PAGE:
Manure is Messy, Avoid Spills Before They Happen
Accidents happen, even when it comes to manure handling, and if you are not careful, it can lead to bigger problems down the road. To help farmers understand when to take action when an accident happens, Kevin Erb, with the University of Wisconsin Extension spoke at an Iowa Learning Farmers webinar about manure spill prevention.
Erb has spent years studying manure-related topics including spills and incident and to says to prevent accidents from happening, it helps knowing where to look. In his research of the topic, he identified the three main areas where manure spillage occurs are with transportation, on the farm, and during land application.
Around 40 percent of documented accidental manure spills happen from transportation-related issues. Looking at information over the past five years, transportation-related incidents tend to peak in October, November, and April. Erb said they also found that there is a peak in incidents in May after a lot of corn is already planted.
“What we're seeing is that we’re making mistakes,” said Erb. “We’re rushing to try to get things done right before that corn gets planted and because of that rush, we're not paying as close attention safety-wise sometimes. And we're seeing that increase in transportation-related instances.”
Erb said that something interesting the study found had to do with accidentally opening valves when transporting manure.
“And of those[incidents], more than half occurred within a tenth of a mile of an intersection. We had to ask ourselves why? And it turns out that a lot of times the valve opening switch is right next to the Jake Brake switch on the semi and just instinctively reaching over, flipping the switch, and hitting the wrong one,” explained Erb.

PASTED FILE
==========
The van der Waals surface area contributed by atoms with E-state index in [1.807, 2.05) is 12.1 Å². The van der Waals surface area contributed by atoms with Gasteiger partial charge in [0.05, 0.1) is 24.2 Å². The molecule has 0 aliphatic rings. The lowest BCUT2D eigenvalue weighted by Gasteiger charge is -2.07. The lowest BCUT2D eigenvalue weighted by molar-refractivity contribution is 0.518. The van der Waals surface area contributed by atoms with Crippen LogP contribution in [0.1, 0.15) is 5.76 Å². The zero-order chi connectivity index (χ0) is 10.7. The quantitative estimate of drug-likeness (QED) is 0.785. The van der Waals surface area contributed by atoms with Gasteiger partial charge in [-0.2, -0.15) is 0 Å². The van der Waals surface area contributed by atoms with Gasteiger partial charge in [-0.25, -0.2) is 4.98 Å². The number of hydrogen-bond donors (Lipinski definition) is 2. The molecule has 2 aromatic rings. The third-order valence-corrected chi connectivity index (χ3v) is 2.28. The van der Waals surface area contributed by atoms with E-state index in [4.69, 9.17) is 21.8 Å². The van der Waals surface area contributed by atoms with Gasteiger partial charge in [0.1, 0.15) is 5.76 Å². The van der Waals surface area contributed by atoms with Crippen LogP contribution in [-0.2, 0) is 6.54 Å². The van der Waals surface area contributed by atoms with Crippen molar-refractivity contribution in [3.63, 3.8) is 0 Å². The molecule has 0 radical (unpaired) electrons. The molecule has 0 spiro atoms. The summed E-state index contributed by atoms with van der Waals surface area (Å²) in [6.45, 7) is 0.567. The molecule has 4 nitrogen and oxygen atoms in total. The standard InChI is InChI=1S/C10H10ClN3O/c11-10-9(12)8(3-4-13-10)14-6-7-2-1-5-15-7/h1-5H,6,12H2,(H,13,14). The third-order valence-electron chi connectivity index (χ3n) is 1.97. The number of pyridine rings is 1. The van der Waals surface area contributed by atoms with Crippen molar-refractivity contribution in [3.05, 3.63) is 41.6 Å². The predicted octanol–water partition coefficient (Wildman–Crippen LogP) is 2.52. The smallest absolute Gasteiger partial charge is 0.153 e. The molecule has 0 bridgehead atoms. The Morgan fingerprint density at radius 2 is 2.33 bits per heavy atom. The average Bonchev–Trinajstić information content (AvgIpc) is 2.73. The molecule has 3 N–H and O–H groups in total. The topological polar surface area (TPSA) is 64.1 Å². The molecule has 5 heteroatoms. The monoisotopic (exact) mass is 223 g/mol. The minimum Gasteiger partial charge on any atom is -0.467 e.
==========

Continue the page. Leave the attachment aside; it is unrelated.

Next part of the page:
Another 40 percent of documented spills are happening on the farm itself. This refers to accidents happening before manure is removed from storage for the application. These incidents tend to peak in April and October and then flatline in January, February, and March.
Some of these accidents are from not having proper storage capacities for manure. When this happens, one thing you can do is take some manure off and sidedress corn.
“I do have a few folks that have said; I'm going to plant some corn that's maybe 10 days earlier in maturity. I'm going to take a little bit of a healed yield hit on that 60 or 40 acres, but that at least gives me a field that I can go to earlier and fall and avoid that problem,” explained Erb.
Of documented incidents, around 23 percent of spills are due to land application. In data from 2015 through 2019, a lot of problems seen with land application occurred during the fall. This is a switch from data from 2005-2009 when the peak incidents were in February and March when farmers were spreading more manure on frozen ground.
“And as the regulations have changed, as farmers have improved their land application practices, what we're seeing is a lot less runoff in the spring,” said Erb. “But now we're beginning to see a shift toward some of those with field runoff situations happening in the fall.”
In Northeastern Wisconsin, there are large concentrations of application-related incense and, according to Erb, this is also an area that has active anti-animal agriculture groups.
“What's been happening over time is they've been actively watching farms while they apply manure,” said Erb. “Flying drones over fields while the application is going on measuring setbacks after application in their way of trying to hold farms accountable.”
Because of this, farmers have become more aware they are being watched and shave become more likely to report themselves.
To watch the full webinar, check out Iowa Learning Farmers.
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